I love iambic pentameter and the history plays of William Shakespeare, and the manner in which Shakespeare draws out all of the meaning from a historical event and its significant for the people and nation of England. I would love to do something similar with American history, and wrote a short scene of what I can only imagine bedtime stories were like at Monticello. But, as you read the piece, am I praising or subtly making fun of Thomas Jefferson? What do you think? Please leave your comments below!
Act I, Scene i
The dining room of Thomas Jefferson’s Monticello, wherein Jefferson sits beside a roaring fire surrounded by four grandchildren: Benjamin Franklin Randolph, James Madison Randolph, Meriwether Lewis Randolph, and Septimia Randolph.
O grandpapa, pray tell us once again
The story of ’76, won’t you
Yes, papa, pray tell us how
You fought those brutes from England and their king,
For surely you were scared of fighting such
A man, what with his iron fists and scores
Of scaly dragons he could fly upon!
Septimia, George had no such dragons to
Frighten the colonies into—
Did he not, dear grandpapa, have dragons
Who breathed forth fire on Richmond and New York?
Of course he did, but they were more savage
Than any dragon you have ever seen!
I myself saw one such monster crawling
Beside the river James and spewing fire
On Richmond’s streets, with scales all coated red
With blood and teeth so sharp I thought they’d pierce
The very sky above, if they had not
The farms of Virginia to feast upon!
See James, King George did have a dragon after all!
O fine, but still I want to hear papa
Recount the summer of ’76,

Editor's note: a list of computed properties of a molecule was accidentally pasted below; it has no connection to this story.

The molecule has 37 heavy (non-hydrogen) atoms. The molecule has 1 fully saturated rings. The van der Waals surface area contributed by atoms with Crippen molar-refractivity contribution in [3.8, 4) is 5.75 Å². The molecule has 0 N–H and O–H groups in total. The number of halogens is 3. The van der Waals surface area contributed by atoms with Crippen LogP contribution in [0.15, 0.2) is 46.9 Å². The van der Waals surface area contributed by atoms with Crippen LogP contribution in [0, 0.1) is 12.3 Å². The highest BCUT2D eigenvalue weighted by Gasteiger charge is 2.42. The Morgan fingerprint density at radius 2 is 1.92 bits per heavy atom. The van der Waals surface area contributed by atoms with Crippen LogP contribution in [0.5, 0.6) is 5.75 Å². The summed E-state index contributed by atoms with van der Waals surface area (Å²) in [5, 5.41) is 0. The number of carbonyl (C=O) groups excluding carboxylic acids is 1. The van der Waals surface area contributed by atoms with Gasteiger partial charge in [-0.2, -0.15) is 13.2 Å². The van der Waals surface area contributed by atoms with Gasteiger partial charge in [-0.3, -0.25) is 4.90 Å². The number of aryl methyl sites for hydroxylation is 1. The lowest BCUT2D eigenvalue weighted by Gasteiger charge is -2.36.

Do tell it now, papa!
Meriwether Lewis Jefferson:
Yes, papa, please!
Of course, dear children, for few things on earth
Now fill this fraying heart with greater joy
Than making you all smile, or thinking
O’ the summer we dare told King George that here
Upon Amer’ca’s shores his proud rule stops!
But were you scared, papa?
I was so young,
And frightened though I was to dare attempt
So noble a venture as casting out a king,
I knew that if I acted not, never
Could I forgive myself for consigning
The teeming mass of man to chains, or leaving
My family to bear the loathsome yoke
Of English tyranny.
What did ye do, papa?
From Williamsburg I made my way o’erland
To Philadelphia, wherein an ever-wise
And gracious Providence had assembled
The brightest minds our continent’s produced,
Inspir’ng every noble heart along
Th’Atlantic coast with freedom’s fiery winds!
Like siroccos which stir beyond Arabian shores
These winds have swept across Greece, Rome, Holland,
And with no strength abated crossed th’ocean
To temper my own trembling heart, as I
Arrived before that stately hall and took
My place within the fabled Congress there.
I knew papa could not be scared of any man
Or anything on earth—‘tis true, papa?
One should take care in attempting deeds
Of great import to cause and country both,
And so I sat, in silence mostly, and
Observed everyone else debate our course
Against the Crown, though I could plainly see
The hand of Fate already willed us free.
And praised be God, to bless such humble steps!
To walk amongst such counselors, so many for whom
We’re named—o, what were they like, grandpapa?
O, if we lived in days of ancient Rome,
Possessed a stripe of Tyrrhenian purple,
And sparred in discourse with Cato, Caesar,
Or Cicero inside the Forum or
The Senate house, e’en then would we not be
Surrounded by so many noble hearts
As took the floor and argued for the cause
Of freedom for our country and you children!
Both Sam and John Adams, Benjamin Rush,
Benjamin Franklin, and Roger Sherman
Were all as wise in counsel as Nestor himself,